UAE successfully puts spacecraft in Mars orbit on first try

UAE becomes 5th country to successfully send a spacecraft to Mars

FILE - In this Wednesday, May 6, 2015 file photo, Sarah Amiri, deputy project manager of a planned United Arab Emirates Mars mission talks about the project named "Hope," "Amal" in Arabic, during a ceremony in Dubai, United Arab Emirates. (AP Photo/Kamran Jebreili)
FILE - In this Wednesday, May 6, 2015 file photo, Sarah Amiri, deputy project manager of a planned United Arab Emirates Mars mission talks about the project named "Hope," "Amal" in Arabic, during a ceremony in Dubai, United Arab Emirates. (AP Photo/Kamran Jebreili) (Copyright 2021 The Associated Press. All rights reserved.)

The United Arab Emirates joined the small list of countries that have successfully sent a spacecraft to Mars this week as its Hope orbiter arrived Tuesday.

This is a big step for a relatively new space program and young country with big ambitions. The UAE Amal, which means Hope in Arabic, probe launched in July on a Japanese rocket. After a seven-month journey, the most critical phase, orbital insertion, happened late Tuesday morning.

Hope is designed to orbit Mars and study the Martian atmosphere using three scientific instruments on board the spacecraft. The plan for the spacecraft is to enter a high orbit between 13,500 by 27,000 miles high. From this vantage point, the spacecraft will observe the weather down on Mars.

According to the space agency, Hope will improve understanding of circulation and weather in the Martian lower and middle atmosphere.

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The UAE Space Agency offered a livestream of the spacecraft’s arrival. Find the livestream website here. The livestream began at 10 a.m. ET.

You can also see where the spacecraft is, how fast it’s traveling and more in this mission tracker. The space agency will also share updates on social media including Facebook, Twitter and Instagram. Updates are being provided in both English and Arabic.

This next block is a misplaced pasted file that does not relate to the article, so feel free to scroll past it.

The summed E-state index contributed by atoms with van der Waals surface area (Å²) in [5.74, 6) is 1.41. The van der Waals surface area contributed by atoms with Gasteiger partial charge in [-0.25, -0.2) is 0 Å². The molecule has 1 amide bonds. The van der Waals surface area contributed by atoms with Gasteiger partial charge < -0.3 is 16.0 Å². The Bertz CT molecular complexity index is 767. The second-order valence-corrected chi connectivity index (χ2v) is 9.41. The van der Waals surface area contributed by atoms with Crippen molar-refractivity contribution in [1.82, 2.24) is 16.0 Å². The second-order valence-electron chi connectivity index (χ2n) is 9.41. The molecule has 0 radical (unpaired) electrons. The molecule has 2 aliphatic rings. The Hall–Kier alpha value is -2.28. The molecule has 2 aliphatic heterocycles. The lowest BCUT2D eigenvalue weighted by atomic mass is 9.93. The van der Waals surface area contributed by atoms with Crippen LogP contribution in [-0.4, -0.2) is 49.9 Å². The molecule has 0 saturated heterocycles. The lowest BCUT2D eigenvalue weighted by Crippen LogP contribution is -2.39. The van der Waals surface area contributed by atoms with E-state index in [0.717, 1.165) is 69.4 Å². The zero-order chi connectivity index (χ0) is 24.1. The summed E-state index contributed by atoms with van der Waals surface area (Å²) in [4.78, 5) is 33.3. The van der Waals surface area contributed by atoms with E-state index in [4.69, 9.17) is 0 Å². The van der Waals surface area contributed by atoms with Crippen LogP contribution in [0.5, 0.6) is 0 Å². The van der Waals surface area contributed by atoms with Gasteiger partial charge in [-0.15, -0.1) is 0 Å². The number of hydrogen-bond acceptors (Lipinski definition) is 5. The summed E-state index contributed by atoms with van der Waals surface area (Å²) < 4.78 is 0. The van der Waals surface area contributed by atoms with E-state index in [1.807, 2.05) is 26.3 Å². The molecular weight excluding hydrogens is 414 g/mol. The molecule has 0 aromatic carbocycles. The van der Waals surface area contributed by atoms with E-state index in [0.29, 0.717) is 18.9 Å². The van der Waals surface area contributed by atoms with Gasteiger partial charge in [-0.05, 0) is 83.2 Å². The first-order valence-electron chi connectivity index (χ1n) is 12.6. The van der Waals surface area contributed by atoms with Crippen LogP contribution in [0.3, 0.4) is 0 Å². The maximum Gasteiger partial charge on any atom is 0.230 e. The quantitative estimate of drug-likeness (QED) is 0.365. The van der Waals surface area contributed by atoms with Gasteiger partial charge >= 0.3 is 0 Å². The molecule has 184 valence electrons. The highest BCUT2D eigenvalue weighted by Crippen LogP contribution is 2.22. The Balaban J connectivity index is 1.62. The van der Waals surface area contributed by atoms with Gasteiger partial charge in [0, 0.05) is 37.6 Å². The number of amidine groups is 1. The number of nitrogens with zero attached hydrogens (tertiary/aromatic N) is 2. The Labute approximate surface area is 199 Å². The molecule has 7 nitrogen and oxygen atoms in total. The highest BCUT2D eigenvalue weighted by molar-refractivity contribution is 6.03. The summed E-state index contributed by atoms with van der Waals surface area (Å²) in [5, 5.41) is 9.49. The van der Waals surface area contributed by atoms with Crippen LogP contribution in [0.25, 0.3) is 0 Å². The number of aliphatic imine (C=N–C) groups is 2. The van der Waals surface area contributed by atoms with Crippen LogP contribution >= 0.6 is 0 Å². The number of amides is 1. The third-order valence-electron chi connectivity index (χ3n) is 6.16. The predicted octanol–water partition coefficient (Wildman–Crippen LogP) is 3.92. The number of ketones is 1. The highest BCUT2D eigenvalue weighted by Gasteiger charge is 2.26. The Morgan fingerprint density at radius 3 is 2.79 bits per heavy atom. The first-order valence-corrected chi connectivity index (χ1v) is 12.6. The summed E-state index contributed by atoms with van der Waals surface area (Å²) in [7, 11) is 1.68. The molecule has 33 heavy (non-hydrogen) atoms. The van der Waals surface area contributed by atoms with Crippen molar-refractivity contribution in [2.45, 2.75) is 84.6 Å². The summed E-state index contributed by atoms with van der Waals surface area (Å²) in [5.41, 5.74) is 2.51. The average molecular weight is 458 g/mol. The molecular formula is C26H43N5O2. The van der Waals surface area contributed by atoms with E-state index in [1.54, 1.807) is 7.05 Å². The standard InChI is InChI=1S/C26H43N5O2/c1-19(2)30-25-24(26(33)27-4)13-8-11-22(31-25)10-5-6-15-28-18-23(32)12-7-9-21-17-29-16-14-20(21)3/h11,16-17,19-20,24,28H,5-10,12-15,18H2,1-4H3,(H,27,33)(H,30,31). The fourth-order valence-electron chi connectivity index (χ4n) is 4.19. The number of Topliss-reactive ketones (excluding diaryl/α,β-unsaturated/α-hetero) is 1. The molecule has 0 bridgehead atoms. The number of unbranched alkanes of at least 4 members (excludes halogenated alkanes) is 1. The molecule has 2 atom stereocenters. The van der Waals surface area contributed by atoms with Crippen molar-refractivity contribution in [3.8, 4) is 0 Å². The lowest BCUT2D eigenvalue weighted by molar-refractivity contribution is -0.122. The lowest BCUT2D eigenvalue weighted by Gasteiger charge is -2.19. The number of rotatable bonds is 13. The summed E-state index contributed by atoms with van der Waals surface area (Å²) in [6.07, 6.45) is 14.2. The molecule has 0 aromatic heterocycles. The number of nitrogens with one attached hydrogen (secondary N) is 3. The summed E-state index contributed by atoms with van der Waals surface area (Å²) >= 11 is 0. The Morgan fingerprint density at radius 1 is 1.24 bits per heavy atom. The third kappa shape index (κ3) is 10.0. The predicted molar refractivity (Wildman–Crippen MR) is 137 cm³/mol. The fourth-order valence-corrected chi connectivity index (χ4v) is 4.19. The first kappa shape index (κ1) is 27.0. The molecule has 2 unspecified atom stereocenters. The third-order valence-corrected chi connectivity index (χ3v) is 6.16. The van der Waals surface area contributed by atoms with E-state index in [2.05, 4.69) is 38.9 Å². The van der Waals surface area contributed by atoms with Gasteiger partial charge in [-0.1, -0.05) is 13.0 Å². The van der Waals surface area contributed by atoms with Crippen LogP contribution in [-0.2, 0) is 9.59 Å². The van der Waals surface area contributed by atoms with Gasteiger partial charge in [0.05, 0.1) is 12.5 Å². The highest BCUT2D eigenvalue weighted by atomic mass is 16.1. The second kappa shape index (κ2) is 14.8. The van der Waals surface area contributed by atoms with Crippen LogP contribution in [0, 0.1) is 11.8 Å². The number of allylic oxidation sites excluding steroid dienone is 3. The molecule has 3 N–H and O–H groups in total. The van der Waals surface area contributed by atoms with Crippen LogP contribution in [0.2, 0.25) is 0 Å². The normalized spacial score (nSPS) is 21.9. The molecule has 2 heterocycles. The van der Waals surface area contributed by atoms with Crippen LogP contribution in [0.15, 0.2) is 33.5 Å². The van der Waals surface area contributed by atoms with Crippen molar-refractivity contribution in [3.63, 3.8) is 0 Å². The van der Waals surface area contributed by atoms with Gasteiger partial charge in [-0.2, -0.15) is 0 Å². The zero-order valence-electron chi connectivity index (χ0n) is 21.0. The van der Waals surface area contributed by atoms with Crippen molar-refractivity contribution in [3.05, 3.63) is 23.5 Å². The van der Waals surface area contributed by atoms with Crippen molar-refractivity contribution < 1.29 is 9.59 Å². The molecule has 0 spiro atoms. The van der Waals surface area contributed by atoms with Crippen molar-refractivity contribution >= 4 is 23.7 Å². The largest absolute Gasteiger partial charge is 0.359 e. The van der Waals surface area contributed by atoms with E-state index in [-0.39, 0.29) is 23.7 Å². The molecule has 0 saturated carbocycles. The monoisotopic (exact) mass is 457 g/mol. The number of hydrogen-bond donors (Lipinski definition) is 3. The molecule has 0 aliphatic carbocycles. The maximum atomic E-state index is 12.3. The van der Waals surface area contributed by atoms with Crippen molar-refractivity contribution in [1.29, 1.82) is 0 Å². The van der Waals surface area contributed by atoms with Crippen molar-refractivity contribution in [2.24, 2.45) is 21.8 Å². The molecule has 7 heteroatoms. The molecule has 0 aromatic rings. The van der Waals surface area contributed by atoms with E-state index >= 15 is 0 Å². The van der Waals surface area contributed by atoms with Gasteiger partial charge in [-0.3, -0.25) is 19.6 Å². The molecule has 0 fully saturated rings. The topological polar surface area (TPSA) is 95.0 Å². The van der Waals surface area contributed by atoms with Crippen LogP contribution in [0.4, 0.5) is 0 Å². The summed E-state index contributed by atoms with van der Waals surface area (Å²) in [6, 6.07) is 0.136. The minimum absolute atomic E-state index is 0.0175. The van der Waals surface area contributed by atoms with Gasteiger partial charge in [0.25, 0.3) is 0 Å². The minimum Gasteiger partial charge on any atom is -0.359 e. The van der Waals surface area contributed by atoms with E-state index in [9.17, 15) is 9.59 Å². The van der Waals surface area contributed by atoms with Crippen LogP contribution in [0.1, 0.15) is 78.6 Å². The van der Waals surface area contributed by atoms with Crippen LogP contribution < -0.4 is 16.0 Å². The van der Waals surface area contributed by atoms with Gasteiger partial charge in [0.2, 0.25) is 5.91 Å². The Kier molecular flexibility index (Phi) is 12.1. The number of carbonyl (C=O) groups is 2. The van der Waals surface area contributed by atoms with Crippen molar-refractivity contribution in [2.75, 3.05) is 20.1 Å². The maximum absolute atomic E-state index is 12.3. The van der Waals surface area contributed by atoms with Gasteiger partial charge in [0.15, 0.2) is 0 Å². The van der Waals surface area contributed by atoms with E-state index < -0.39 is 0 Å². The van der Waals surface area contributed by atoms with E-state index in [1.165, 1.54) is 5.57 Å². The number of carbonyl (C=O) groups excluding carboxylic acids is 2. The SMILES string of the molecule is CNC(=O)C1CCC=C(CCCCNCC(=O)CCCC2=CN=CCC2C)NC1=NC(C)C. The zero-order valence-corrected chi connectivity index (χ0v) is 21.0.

Around 10:45 a.m. ET nearly half of the spacecraft’s fuel was spent to slow it down enough to capture Mars’ orbit. Hope’s thrusters will fire for about 30 minutes, putting the breaks on and slowing the spacecraft from over 75,185 mph to approximately 11,184 mph. During this time, mission managers weren’t able to do anything as this phase happened autonomously. If it didn’t slow down, the spacecraft would have burn up into the Martian atmosphere.

“Anything that slightly goes wrong and you lose the spacecraft,” said Sarah al-Amiri, minister of state for advanced technology and the chair of the UAE’s space agency.

Just before 11 a.m. the UAE Space Agency confirmed the spacecraft had survived and was beginning it’s high orbit of the red planet.

After successfully making it into its orbit, the science instruments will need to be checked before observations can begin.

The UAE hopes to inspire a new generation of scientists and space explorers with the $200 million mission.

“This mission was never about just reaching Mars,” said Omran Sharaf, Amal’s project manager. “Mars is just a means for a much bigger objective.”

February is going to be a high-traffic month for Mars as three countries all have missions arriving.

NASA’s Perseverance Rover is also scheduled to arrive to the red planet Feb. 18. If all goes well Tuesday for UAE’s Hope probe, it will mark the nation’s first successful orbital insertion to Mars. Only the U.S., India, Russia and Europe are among the nation’s with successful Martian robotic missions. China’s space program also hopes to join those ranks this week with an orbiter and rover combo mission set to arrive Wednesday. Only about half of missions to Mars survive.

The Associated Press contributed to this report.


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